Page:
IRS owes more than 3,100 Illinois residents money

CHICAGO—The Internal Revenue Service (IRS) has money for more than 3,100 Illinois residents who still haven’t received their 2004 federal tax refunds.

An annual review shows 3,133 Illinois taxpayers are due federal tax refunds totaling almost $2.3 million. These refunds were returned to the IRS as “undeliverable.” Most refunds are from tax returns filed for the 2004 tax year, but some taxpayers are due refunds for more than one tax year. The checks range from as low as $1 to nearly $39,000. The average per-check amount is $731. Nationwide, 84,290 refunds totaling more than $73 million were returned to the IRS.

“We want to get this money to the people it belongs to,” said Sue Hales, IRS spokesman for Illinois. “It’s really a simple process. As soon as we get a correct address, we can reissue the check.”

Hales said refund checks go astray for reasons that can vary with each taxpayer. “Most often, it’s because a life change—such as a marriage—causes an address change. If a taxpayer moves or changes their address and fails to notify the IRS or the U.S. Postal Service, a check sent to their last known address is returned to the IRS,” said Hales.

Taxpayers can find out if they have an undelivered tax refund by visiting the IRS Web site at and clicking on “Where’s My Refund.” To use this feature, taxpayers enter information that includes their Social Security number, filing status (such as single or married filing jointly) and the refund amount shown on their 2004 tax return. When this information is submitted online, taxpayers will see the status of their refund check and, in many cases, they also get instructions to resolve potential account problems. If a refund was returned by the post office, the taxpayer may be able to update their address online through the “Where’s My Refund” application.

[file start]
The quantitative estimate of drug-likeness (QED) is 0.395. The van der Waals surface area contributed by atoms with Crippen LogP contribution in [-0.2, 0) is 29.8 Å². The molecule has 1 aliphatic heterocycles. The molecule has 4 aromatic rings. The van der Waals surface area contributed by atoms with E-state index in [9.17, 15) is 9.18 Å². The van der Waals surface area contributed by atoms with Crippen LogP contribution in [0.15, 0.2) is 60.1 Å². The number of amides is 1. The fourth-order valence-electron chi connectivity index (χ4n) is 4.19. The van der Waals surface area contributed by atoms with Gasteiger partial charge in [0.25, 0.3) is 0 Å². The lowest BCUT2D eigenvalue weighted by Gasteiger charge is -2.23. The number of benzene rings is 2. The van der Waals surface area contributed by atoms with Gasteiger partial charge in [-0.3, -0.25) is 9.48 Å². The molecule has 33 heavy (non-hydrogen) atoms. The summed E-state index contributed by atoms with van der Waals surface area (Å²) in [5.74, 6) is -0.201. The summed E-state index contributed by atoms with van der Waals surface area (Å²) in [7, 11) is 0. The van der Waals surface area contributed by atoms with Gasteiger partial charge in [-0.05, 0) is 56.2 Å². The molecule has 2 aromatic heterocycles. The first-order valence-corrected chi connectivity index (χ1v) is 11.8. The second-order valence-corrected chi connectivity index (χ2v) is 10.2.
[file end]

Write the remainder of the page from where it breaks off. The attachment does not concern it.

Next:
Taxpayers who have moved since filing their last tax return can ensure the IRS has their correct address by filing Form 8822, Change of Address, with the IRS. Download the form from the IRS Web site at, or request it by calling 1-800-829-3676.

Many people affected by Hurricane Katrina have relocated throughout the country. The IRS will expedite research into the status of undelivered payments and issue a refund check (even when the original check is outstanding) for Gulf Coast residents affected by Hurricane Katrina. The IRS advises hurricane victims who had been expecting a refund check but did not receive one to contact the IRS on the special toll-free Katrina disaster line at 1-866-562-5227.

Taxpayers without access to the Internet who think they may be missing a refund check should first check their records or contact their tax preparer, then call the IRS toll-free assistance line at 1-800-829-1040 to update their address.

Hales said taxpayers can avoid undelivered tax refunds by choosing to have their refunds deposited directly into a personal checking or savings account. Direct deposit guards against undelivered, lost or stolen refund checks. The option is available for both paper returns and electronically filed returns. More than 52 million taxpayers chose to direct deposit their refunds this year.

From the Nov. 30-Dec. 6, 2005, issue

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